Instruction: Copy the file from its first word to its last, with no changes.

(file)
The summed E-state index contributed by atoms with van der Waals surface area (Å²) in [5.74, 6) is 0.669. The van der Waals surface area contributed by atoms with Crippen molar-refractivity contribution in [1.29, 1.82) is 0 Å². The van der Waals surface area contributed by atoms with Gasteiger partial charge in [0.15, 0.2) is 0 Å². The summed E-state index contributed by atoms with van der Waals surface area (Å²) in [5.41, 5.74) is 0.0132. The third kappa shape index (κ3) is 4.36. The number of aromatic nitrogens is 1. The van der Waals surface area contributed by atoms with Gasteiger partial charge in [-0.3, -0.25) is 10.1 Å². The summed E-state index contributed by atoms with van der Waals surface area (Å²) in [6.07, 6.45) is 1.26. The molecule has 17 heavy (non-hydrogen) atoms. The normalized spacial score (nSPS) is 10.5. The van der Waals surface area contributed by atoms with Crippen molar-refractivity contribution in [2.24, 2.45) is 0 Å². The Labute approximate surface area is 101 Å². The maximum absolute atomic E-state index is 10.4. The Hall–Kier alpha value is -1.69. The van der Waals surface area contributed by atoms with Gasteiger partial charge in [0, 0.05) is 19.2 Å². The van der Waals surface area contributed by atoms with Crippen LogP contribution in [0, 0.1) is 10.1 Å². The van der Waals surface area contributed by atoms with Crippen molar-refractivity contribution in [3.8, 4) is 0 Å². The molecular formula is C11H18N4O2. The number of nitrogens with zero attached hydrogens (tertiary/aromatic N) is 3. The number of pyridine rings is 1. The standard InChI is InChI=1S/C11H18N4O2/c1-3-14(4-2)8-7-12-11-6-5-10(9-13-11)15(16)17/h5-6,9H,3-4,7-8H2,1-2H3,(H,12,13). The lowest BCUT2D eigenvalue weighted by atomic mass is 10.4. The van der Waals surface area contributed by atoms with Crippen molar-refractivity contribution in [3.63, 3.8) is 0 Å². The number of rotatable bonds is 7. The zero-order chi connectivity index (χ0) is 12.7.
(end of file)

The summed E-state index contributed by atoms with van der Waals surface area (Å²) in [5.74, 6) is 0.669. The van der Waals surface area contributed by atoms with Crippen molar-refractivity contribution in [1.29, 1.82) is 0 Å². The van der Waals surface area contributed by atoms with Gasteiger partial charge in [0.15, 0.2) is 0 Å². The summed E-state index contributed by atoms with van der Waals surface area (Å²) in [5.41, 5.74) is 0.0132. The third kappa shape index (κ3) is 4.36. The number of aromatic nitrogens is 1. The van der Waals surface area contributed by atoms with Gasteiger partial charge in [-0.3, -0.25) is 10.1 Å². The summed E-state index contributed by atoms with van der Waals surface area (Å²) in [6.07, 6.45) is 1.26. The molecule has 17 heavy (non-hydrogen) atoms. The normalized spacial score (nSPS) is 10.5. The van der Waals surface area contributed by atoms with Crippen molar-refractivity contribution in [2.24, 2.45) is 0 Å². The Labute approximate surface area is 101 Å². The maximum absolute atomic E-state index is 10.4. The Hall–Kier alpha value is -1.69. The van der Waals surface area contributed by atoms with Gasteiger partial charge in [0, 0.05) is 19.2 Å². The van der Waals surface area contributed by atoms with Crippen LogP contribution in [0, 0.1) is 10.1 Å². The van der Waals surface area contributed by atoms with Crippen molar-refractivity contribution in [3.8, 4) is 0 Å². The molecular formula is C11H18N4O2. The number of nitrogens with zero attached hydrogens (tertiary/aromatic N) is 3. The number of pyridine rings is 1. The standard InChI is InChI=1S/C11H18N4O2/c1-3-14(4-2)8-7-12-11-6-5-10(9-13-11)15(16)17/h5-6,9H,3-4,7-8H2,1-2H3,(H,12,13). The lowest BCUT2D eigenvalue weighted by atomic mass is 10.4. The van der Waals surface area contributed by atoms with Crippen molar-refractivity contribution in [3.63, 3.8) is 0 Å². The number of rotatable bonds is 7. The zero-order chi connectivity index (χ0) is 12.7.